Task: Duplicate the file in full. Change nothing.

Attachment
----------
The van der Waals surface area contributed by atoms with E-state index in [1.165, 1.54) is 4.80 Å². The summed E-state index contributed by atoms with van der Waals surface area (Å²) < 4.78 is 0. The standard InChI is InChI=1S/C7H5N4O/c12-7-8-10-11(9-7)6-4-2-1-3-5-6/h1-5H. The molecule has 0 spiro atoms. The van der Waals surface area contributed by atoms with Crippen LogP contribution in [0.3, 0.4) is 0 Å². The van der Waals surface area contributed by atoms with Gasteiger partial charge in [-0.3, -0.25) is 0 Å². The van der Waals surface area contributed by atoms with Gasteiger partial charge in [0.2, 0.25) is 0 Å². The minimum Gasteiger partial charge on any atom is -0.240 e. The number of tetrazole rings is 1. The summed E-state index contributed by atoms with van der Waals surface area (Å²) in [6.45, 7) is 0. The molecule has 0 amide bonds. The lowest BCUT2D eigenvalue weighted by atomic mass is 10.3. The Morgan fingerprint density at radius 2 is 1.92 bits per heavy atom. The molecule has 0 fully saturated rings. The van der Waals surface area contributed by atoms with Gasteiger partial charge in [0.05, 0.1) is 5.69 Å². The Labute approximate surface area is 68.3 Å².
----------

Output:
The van der Waals surface area contributed by atoms with E-state index in [1.165, 1.54) is 4.80 Å². The summed E-state index contributed by atoms with van der Waals surface area (Å²) < 4.78 is 0. The standard InChI is InChI=1S/C7H5N4O/c12-7-8-10-11(9-7)6-4-2-1-3-5-6/h1-5H. The molecule has 0 spiro atoms. The van der Waals surface area contributed by atoms with Crippen LogP contribution in [0.3, 0.4) is 0 Å². The van der Waals surface area contributed by atoms with Gasteiger partial charge in [-0.3, -0.25) is 0 Å². The van der Waals surface area contributed by atoms with Gasteiger partial charge in [0.2, 0.25) is 0 Å². The minimum Gasteiger partial charge on any atom is -0.240 e. The number of tetrazole rings is 1. The summed E-state index contributed by atoms with van der Waals surface area (Å²) in [6.45, 7) is 0. The molecule has 0 amide bonds. The lowest BCUT2D eigenvalue weighted by atomic mass is 10.3. The Morgan fingerprint density at radius 2 is 1.92 bits per heavy atom. The molecule has 0 fully saturated rings. The van der Waals surface area contributed by atoms with Gasteiger partial charge in [0.05, 0.1) is 5.69 Å². The Labute approximate surface area is 68.3 Å².